After the source document has been modified, the incremental processor determines which instructions need potentially to be re-evaluated. This step relies on the preprocessing of re-evaluation rules: each re-evaluation rule consists of a pattern associated with a list of instructions to be re-evaluated. When a source node matches the pattern, then the list of associated instructions is likely to be re-executed.  For instance, the instruction <xsl:apply-templates select="section"/> (line 18) will never be involved in the insertion of a title element. In contrary, when a section element is added, this expression can possibly be re-evaluated (depending on the depth level of the section). This basic selection of instructions to be re-evaluated can be enhanced. For instance, by taking into account that the expression is declared in a template that matches only article elements. In this case we can more accurately say if the apply-templates instruction needs to be re-evaluated. The apply-templatesinstruction will be executed only for nodes that match the article/section pattern.

The list of re-evaluation rules is built by considering all the expressions in the transformation sheet. Each expression is converted to a set of patterns and for each pattern a re-evaluation rule is created with the corresponding instruction.

In the next section, we describe how to implement a basic selection mechanism. Then we propose some optimizations based on context declaration, and variable de-referencing.

5.1.1 Basic selector

As said earlier, the creation of re-evaluation rules set from an expression can be quite complex. It consists of the identification of patterns that matches source nodes sensitive to the modification of the expression's result. These patterns must not contain dynamic processor context references, such as variable value and context size. In the following, we first consider the conversion of expressions without giving details of how location path conversion is achieved. Location path is introduced gradually. First, we describe location path conversion without considering predicates. Then, a more general approach including predicates is given. At the end of this section, we consider the case where template instantiation must be re-considered after a source modification.

Expression conversion

An expression is composed of operations, functions, variables and basic objects. The conversion of each of these components relies on the following informal algorithm:

Location path without predicates conversion

The result of the location path is obtained by querying source nodes during each step of the path traversal. Consequently, as the result of the location paths depends on the results of the intermediate node sets, a pattern is generated for each of these intermediate node-sets. For example, the evaluation of artheader/authorgroup location path can change if an artheader element or an authorgroup element are added or removed in the source document. In this case, two re-evaluation rules are created for this particular expression.

In addition, the re-evaluation of an expression is not only required when the result node-set change. In fact, when expressions are converted to the string type, the evaluation of the expression is the list of text nodes descendants of the first node in the node-set. Therefore, a pattern is added in order to reflect a modification of these text nodes. For example, the expression title (line 16), as specified in the value-of instruction, is converted to a string type. So the conversion generates two patterns: title and title/descendant::text().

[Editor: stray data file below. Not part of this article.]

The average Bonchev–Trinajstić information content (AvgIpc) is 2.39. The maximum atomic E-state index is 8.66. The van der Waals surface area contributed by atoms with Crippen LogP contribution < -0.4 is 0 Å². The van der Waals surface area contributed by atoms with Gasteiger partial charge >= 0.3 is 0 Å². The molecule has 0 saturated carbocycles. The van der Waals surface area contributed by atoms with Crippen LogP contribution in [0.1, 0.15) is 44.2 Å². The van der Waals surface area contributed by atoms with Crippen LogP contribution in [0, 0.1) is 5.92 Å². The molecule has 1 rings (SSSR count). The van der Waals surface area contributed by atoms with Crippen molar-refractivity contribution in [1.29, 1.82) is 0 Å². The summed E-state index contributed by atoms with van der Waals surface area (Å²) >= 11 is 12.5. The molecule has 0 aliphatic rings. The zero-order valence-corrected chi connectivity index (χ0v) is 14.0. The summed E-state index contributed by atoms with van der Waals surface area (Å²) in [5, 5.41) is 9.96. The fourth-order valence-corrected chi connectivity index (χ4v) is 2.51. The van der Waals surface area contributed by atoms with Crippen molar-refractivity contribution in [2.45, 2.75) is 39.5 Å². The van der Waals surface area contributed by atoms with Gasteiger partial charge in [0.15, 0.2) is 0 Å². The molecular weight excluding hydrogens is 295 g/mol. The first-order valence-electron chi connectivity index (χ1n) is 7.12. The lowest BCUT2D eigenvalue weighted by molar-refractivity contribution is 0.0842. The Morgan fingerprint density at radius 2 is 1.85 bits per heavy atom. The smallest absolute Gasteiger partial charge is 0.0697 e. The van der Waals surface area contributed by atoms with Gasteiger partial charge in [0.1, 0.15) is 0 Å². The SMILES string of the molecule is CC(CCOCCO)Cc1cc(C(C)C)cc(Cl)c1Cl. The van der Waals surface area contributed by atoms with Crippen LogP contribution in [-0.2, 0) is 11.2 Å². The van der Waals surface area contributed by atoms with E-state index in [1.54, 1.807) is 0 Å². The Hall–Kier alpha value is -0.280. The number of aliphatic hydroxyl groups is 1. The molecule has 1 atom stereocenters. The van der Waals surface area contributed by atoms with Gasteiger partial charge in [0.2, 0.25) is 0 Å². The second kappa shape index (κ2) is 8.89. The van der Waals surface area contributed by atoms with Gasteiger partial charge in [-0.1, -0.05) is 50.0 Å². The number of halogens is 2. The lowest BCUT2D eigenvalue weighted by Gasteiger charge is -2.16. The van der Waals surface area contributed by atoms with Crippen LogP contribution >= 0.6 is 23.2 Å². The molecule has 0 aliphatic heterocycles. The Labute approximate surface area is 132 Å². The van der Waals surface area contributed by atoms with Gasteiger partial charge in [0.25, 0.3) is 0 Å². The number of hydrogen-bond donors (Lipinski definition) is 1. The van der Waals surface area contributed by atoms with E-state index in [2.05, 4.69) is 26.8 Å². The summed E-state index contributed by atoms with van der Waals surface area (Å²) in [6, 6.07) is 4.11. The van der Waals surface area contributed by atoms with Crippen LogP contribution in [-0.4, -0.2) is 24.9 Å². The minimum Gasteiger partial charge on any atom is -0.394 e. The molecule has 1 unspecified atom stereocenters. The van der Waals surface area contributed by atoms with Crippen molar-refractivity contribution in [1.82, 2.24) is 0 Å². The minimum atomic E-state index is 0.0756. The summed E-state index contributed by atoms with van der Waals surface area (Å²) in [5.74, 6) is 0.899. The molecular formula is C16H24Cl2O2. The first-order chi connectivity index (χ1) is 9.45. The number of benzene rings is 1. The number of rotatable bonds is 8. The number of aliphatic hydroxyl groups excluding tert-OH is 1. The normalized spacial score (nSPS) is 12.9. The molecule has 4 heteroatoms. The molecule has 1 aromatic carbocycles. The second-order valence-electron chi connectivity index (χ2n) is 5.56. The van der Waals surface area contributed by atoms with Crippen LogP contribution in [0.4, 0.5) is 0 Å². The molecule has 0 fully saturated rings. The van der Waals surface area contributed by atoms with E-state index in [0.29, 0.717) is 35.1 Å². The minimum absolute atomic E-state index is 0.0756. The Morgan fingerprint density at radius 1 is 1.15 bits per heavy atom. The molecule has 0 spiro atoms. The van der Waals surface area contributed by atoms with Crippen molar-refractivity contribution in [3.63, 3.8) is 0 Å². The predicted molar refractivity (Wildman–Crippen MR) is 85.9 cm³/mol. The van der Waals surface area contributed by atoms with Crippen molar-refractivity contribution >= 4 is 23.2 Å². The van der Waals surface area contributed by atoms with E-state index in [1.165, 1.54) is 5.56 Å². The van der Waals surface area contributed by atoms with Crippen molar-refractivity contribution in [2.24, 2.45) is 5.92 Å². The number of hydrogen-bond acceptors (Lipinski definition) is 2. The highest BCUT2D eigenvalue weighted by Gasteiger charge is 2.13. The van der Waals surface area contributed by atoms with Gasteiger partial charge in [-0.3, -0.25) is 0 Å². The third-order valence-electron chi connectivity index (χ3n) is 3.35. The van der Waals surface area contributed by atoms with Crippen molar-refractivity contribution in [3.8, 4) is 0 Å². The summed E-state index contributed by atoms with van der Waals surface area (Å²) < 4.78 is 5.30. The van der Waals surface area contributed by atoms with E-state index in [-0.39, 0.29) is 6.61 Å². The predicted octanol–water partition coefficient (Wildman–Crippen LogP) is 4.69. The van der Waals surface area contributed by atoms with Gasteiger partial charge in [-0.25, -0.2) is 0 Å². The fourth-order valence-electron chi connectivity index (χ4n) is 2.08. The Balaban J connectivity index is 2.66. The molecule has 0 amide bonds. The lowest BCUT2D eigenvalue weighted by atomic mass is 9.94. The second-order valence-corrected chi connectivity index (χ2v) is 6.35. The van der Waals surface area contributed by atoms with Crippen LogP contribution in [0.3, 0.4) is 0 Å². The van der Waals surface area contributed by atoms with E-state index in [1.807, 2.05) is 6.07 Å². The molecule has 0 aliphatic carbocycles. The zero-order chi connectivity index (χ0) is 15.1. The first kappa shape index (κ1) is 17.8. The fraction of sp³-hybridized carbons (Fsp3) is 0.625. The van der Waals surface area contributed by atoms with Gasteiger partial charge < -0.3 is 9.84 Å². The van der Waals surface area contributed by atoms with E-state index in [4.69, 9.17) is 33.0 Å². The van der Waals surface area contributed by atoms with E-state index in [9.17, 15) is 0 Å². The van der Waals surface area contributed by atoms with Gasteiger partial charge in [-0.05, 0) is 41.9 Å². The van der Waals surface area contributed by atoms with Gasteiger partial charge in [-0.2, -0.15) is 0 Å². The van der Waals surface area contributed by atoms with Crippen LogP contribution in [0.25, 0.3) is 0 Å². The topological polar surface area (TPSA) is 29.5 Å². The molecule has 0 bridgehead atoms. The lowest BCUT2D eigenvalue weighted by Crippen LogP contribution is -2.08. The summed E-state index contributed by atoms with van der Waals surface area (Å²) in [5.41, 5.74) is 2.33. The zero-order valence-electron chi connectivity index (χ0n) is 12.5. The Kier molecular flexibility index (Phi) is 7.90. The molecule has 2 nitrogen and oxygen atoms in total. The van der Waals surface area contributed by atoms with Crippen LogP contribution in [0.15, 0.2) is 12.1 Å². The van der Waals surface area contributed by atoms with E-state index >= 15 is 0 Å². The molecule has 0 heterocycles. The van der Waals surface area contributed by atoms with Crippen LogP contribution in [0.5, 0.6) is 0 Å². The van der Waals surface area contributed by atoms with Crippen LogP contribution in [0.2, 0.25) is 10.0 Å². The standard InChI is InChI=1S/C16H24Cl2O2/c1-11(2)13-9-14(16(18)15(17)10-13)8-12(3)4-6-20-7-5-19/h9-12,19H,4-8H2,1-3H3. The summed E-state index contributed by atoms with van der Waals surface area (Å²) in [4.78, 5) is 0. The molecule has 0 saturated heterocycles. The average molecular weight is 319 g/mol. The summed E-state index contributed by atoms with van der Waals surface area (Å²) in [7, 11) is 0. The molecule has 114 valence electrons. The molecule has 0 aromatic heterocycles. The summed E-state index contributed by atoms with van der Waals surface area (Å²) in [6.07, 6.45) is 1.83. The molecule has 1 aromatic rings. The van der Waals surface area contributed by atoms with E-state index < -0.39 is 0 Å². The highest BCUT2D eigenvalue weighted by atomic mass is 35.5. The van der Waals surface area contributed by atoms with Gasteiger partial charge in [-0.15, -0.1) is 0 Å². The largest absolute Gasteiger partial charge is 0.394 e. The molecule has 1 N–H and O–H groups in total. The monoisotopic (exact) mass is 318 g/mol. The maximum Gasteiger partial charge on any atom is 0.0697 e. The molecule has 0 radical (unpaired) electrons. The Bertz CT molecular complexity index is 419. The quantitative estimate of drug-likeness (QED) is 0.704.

Taking into account axis relationship between steps can provide a basic optimization. In the previous example, the addition of an artheader element changes the path result only if this later contains an authorgroup element as a child. In the same manner, the addition of an authorgroup element changes the evaluation of the location path only if his parent is an artheader element.

Location path with predicates conversion

To identify if the evaluation of predicates can change after a source modification, they are converted in the same manner as described in the previous sections. The predicate evaluation is achieved in the context determined by the path step attached to the predicate. As a consequence, all the functions, which require the dynamic context (such as position()), can be converted as is. Only variable references must be converted.

5.1.2 Instantiation re-consideration

The execution of the apply-templates (and apply-imports) instruction, more than the nodes selection, must search for the template that best matches every selected node. This search operation (the instantiation process) may be reconsidered when a document source is modified. For instance, consider the following template definitions:

<xsl:template match="section[title]"> ... </xsl:template>
<xsl:template match="section"> ... </xsl:template>

The instantiation of a section element can change when a title element is added (or removed) to a section element. So an apply-templates instruction that has selected section nodes need potentially to be re-evaluated. In general, the instantiation process must consider all the templates defined in the transformation sheets. Therefore, each time the source document is modified, the entire previous instantiations must be reconsidered. To avoid this cost overhead, we take into account the fact that, most of the time, only some template rules can be instantiated for a given apply-templates instruction. From theses apply-templates/template dependencies, the instantiation processes related to a particular apply-templates instruction can be limited to a subset of the template rules. In summary, a re-evaluation rule is added for each template pattern that depends on an apply-templates instruction. Notice that the computation of apply-templates/template dependencies can also be used to enhance the instantiation processing performance during a batch transformation.